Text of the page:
At the Office of Fair Housing & Equal Opportunity (FHEO), the month of March as Women’s History Month is more than a celebration and recognition of past achievements by women in America in the struggles for freedom, equality and justice. FHEO has a vital present day role for equality for women and the efforts of our staff members in Washington, D.C., and around the country have a powerful impact on the future opportunities of women and girls throughout America.
This past week, on the 100th anniversary of International Women’s Day, I was honored by the Global Arts Foundation and San Francisco Commission on the Status of Women with their “Spirit of Equality Award.” I accepted that award on behalf of and because our FHEO staff is making a difference to women across America.
Looking back, FHEO did not gain statutory authority to combat gender discrimination in home rental, sales and lending until 1974, six years after President Johnson signed the Fair Housing Act into law. Women who demanded an end to unequal treatment such as having their economic credit dependent upon their marital status pressed Congress to expand the Fair Housing Act to include gender discrimination and to enact the Equal Credit Opportunity Act.
Today, FHEO is in the midst of national investigations and protection for women who report being offered less favorable home mortgage terms because they are on maternity leave and lenders treat them as if they have no income. Last month, FHEO issued new guidance to ensure that the Fair Housing Act provides assistance to victims of domestic violence – mainly women – who are evicted or denied housing because of the violence perpetrated against them. Our guidance goes beyond the current Violence Against Women Act public housing provisions to extend protections to domestic violence victims who lose their homes in the private market because of policies that have a disparate impact on women.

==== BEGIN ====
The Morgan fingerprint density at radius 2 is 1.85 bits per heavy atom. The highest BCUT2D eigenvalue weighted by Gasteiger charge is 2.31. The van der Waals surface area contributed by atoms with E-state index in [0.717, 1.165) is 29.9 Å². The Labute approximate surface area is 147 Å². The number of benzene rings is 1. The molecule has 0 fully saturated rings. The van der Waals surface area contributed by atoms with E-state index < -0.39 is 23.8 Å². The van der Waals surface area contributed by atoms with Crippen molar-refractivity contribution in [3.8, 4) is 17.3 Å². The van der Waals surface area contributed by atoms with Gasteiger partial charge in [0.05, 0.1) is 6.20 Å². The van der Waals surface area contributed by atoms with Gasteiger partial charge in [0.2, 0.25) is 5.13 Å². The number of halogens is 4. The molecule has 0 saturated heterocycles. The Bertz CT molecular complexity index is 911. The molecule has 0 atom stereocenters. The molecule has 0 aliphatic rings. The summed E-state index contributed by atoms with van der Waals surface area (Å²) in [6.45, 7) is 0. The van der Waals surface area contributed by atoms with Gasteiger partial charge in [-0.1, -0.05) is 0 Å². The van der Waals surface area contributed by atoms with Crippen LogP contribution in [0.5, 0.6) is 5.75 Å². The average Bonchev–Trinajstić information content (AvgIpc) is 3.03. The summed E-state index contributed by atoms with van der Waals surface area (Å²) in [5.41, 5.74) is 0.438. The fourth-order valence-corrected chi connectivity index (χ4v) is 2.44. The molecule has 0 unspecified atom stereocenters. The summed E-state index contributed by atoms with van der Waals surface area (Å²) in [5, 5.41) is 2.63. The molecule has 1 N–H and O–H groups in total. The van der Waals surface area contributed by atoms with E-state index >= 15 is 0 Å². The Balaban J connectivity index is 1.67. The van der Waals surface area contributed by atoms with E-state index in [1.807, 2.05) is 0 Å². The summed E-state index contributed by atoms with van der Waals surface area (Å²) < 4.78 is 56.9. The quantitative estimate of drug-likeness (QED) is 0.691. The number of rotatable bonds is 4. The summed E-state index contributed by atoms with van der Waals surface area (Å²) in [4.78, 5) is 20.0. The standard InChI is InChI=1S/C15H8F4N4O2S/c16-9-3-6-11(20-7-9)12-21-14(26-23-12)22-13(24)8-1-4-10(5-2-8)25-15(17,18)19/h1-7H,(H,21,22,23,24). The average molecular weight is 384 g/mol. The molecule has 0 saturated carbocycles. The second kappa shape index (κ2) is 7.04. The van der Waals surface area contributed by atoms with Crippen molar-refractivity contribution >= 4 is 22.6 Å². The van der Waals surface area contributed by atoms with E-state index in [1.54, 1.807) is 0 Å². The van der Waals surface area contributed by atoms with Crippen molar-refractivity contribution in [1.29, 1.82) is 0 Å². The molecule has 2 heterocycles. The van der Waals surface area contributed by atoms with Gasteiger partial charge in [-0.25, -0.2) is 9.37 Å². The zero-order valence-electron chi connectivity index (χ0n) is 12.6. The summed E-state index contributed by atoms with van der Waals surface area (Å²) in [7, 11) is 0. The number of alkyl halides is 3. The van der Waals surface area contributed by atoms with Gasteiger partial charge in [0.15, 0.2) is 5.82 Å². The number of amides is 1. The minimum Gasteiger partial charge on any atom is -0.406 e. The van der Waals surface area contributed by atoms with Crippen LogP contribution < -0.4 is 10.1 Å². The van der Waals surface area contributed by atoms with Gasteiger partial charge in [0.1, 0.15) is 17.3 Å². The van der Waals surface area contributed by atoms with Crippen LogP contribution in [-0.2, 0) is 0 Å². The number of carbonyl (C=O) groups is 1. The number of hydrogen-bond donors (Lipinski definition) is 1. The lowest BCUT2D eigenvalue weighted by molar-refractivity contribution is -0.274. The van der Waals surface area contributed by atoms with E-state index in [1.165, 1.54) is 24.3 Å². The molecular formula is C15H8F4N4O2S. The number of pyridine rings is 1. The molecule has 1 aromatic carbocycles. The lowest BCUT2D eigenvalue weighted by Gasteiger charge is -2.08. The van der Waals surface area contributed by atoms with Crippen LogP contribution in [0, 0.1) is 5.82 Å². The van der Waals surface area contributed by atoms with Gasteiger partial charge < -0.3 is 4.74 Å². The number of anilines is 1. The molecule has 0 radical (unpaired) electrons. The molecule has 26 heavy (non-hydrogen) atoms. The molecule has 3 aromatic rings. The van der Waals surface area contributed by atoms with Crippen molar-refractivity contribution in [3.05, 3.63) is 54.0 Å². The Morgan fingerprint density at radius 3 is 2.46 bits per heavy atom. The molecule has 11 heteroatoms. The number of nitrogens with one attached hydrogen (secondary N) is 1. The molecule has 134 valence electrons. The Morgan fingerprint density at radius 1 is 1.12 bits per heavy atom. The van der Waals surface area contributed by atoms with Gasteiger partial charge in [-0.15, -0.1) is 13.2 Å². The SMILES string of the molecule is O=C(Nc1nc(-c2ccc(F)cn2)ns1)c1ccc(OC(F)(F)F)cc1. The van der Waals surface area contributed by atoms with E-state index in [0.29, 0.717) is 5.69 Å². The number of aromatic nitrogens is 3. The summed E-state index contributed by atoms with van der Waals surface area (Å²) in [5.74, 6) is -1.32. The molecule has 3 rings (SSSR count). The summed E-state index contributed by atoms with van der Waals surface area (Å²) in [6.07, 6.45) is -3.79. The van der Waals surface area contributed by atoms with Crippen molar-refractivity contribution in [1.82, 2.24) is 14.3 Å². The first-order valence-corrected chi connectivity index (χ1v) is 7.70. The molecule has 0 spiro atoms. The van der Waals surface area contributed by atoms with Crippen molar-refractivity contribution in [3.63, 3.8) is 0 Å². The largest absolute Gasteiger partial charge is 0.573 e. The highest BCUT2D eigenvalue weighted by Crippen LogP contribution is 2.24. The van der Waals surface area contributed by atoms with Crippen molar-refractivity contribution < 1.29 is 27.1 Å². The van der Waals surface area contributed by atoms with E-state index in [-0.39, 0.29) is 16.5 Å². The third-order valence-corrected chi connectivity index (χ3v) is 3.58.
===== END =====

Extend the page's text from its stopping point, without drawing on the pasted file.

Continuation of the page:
Our individual casework enforcing the Fair Housing Act also advances freedom for women. In Pennsylvania, HUD successfully charged a landlord for evicting a woman for adopting a nine-year-old boy. The HUD charge resulted in a change of policy and a sufficient settlement amount so that the woman, with other support, could start a new life in a new home for herself and her son. In Alabama, HUD prevailed against a housing provider who stated that a white female tenant should “lose [her] black boyfriend” if she wanted the unit’s water service turned back on. And our Cincinnati FHEO staff has entered into a voluntary compliance agreement with a local housing authority to resolve my Secretary-initiated complaint stemming largely from retaliation concerns of African American women living in public housing.
As we move forward to strengthen the promise of Section 3 job and contracting opportunities, we are mindful that most families in public housing are headed by women. Section 3 gives us an opportunity to break down historic barriers against women entering the construction trades and to promote their self-sufficiency. As we move forward on Affirmatively Furthering Fair Housing, reducing segregation and creating neighborhoods of opportunity bring young girls closer to quality integrated schools and education in science, technology, engineering and mathematics – the essential skills for the 21st century.
March is a time to celebrate Women’s History. At FHEO and HUD, we are proud to play a role in shaping women’s futures.